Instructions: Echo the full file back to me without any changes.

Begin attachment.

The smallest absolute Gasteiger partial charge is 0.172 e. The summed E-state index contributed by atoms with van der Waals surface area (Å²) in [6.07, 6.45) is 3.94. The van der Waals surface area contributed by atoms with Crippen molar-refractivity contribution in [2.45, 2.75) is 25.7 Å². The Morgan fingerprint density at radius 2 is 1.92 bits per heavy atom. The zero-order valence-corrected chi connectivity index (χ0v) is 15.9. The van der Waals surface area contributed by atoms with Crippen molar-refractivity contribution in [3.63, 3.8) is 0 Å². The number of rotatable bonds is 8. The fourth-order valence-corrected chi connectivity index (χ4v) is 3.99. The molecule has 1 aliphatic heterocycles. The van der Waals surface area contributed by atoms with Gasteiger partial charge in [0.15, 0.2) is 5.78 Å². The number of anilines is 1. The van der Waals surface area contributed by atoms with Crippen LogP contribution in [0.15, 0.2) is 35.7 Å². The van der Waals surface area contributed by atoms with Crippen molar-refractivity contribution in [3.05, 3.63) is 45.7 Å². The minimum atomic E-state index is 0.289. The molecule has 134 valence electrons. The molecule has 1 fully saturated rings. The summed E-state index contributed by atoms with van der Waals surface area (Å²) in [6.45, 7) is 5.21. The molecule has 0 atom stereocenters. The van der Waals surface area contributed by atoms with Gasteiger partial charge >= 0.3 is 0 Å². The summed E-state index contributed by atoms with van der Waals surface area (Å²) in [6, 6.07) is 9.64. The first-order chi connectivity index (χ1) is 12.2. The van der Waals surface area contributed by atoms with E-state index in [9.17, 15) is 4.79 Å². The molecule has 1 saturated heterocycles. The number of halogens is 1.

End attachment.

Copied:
The smallest absolute Gasteiger partial charge is 0.172 e. The summed E-state index contributed by atoms with van der Waals surface area (Å²) in [6.07, 6.45) is 3.94. The van der Waals surface area contributed by atoms with Crippen molar-refractivity contribution in [2.45, 2.75) is 25.7 Å². The Morgan fingerprint density at radius 2 is 1.92 bits per heavy atom. The zero-order valence-corrected chi connectivity index (χ0v) is 15.9. The van der Waals surface area contributed by atoms with Crippen molar-refractivity contribution in [3.63, 3.8) is 0 Å². The number of rotatable bonds is 8. The fourth-order valence-corrected chi connectivity index (χ4v) is 3.99. The molecule has 1 aliphatic heterocycles. The van der Waals surface area contributed by atoms with Gasteiger partial charge in [0.15, 0.2) is 5.78 Å². The number of anilines is 1. The van der Waals surface area contributed by atoms with Crippen LogP contribution in [0.15, 0.2) is 35.7 Å². The van der Waals surface area contributed by atoms with Crippen molar-refractivity contribution in [3.05, 3.63) is 45.7 Å². The minimum atomic E-state index is 0.289. The molecule has 134 valence electrons. The molecule has 1 fully saturated rings. The summed E-state index contributed by atoms with van der Waals surface area (Å²) in [6.45, 7) is 5.21. The molecule has 0 atom stereocenters. The van der Waals surface area contributed by atoms with Gasteiger partial charge >= 0.3 is 0 Å². The summed E-state index contributed by atoms with van der Waals surface area (Å²) in [6, 6.07) is 9.64. The first-order chi connectivity index (χ1) is 12.2. The van der Waals surface area contributed by atoms with E-state index in [9.17, 15) is 4.79 Å². The molecule has 1 saturated heterocycles. The number of halogens is 1.